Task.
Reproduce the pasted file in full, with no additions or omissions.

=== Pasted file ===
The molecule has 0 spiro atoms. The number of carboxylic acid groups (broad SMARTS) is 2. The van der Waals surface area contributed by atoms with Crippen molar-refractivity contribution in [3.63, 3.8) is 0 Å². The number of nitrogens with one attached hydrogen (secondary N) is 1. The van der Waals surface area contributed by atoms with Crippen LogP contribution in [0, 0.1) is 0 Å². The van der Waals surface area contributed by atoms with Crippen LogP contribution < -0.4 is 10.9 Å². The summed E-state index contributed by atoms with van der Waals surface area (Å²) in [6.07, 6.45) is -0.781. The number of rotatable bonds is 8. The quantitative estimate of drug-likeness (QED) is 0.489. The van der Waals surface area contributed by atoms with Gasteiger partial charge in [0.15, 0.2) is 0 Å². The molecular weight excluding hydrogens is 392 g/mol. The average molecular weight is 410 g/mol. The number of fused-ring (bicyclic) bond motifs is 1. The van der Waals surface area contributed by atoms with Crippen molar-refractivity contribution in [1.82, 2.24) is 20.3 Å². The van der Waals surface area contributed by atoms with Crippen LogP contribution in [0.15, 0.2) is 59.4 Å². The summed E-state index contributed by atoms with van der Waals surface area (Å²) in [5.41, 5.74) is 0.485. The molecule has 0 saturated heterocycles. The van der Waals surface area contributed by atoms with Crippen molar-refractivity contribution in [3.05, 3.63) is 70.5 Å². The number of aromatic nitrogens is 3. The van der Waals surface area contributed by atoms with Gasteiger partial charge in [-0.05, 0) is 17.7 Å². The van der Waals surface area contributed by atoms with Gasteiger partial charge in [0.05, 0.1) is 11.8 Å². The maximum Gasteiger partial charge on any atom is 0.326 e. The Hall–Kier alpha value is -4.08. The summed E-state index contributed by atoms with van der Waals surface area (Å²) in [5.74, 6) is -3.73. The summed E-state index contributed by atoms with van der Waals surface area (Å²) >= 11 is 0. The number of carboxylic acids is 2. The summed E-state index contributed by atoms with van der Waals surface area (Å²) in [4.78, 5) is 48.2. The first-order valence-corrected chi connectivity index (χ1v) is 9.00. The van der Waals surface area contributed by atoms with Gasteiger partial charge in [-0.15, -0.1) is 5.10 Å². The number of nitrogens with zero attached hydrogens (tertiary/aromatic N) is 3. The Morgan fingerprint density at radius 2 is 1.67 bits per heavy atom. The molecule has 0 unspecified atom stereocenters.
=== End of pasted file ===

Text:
The molecule has 0 spiro atoms. The number of carboxylic acid groups (broad SMARTS) is 2. The van der Waals surface area contributed by atoms with Crippen molar-refractivity contribution in [3.63, 3.8) is 0 Å². The number of nitrogens with one attached hydrogen (secondary N) is 1. The van der Waals surface area contributed by atoms with Crippen LogP contribution in [0, 0.1) is 0 Å². The van der Waals surface area contributed by atoms with Crippen LogP contribution < -0.4 is 10.9 Å². The summed E-state index contributed by atoms with van der Waals surface area (Å²) in [6.07, 6.45) is -0.781. The number of rotatable bonds is 8. The quantitative estimate of drug-likeness (QED) is 0.489. The van der Waals surface area contributed by atoms with Gasteiger partial charge in [0.15, 0.2) is 0 Å². The molecular weight excluding hydrogens is 392 g/mol. The average molecular weight is 410 g/mol. The number of fused-ring (bicyclic) bond motifs is 1. The van der Waals surface area contributed by atoms with Crippen molar-refractivity contribution in [1.82, 2.24) is 20.3 Å². The van der Waals surface area contributed by atoms with Crippen LogP contribution in [0.15, 0.2) is 59.4 Å². The summed E-state index contributed by atoms with van der Waals surface area (Å²) in [5.41, 5.74) is 0.485. The molecule has 0 saturated heterocycles. The van der Waals surface area contributed by atoms with Crippen molar-refractivity contribution in [3.05, 3.63) is 70.5 Å². The number of aromatic nitrogens is 3. The van der Waals surface area contributed by atoms with Gasteiger partial charge in [-0.05, 0) is 17.7 Å². The van der Waals surface area contributed by atoms with Gasteiger partial charge in [0.05, 0.1) is 11.8 Å². The maximum Gasteiger partial charge on any atom is 0.326 e. The Hall–Kier alpha value is -4.08. The summed E-state index contributed by atoms with van der Waals surface area (Å²) in [5.74, 6) is -3.73. The summed E-state index contributed by atoms with van der Waals surface area (Å²) >= 11 is 0. The number of carboxylic acids is 2. The summed E-state index contributed by atoms with van der Waals surface area (Å²) in [4.78, 5) is 48.2. The first-order valence-corrected chi connectivity index (χ1v) is 9.00. The van der Waals surface area contributed by atoms with Gasteiger partial charge in [-0.15, -0.1) is 5.10 Å². The number of nitrogens with zero attached hydrogens (tertiary/aromatic N) is 3. The Morgan fingerprint density at radius 2 is 1.67 bits per heavy atom. The molecule has 0 unspecified atom stereocenters.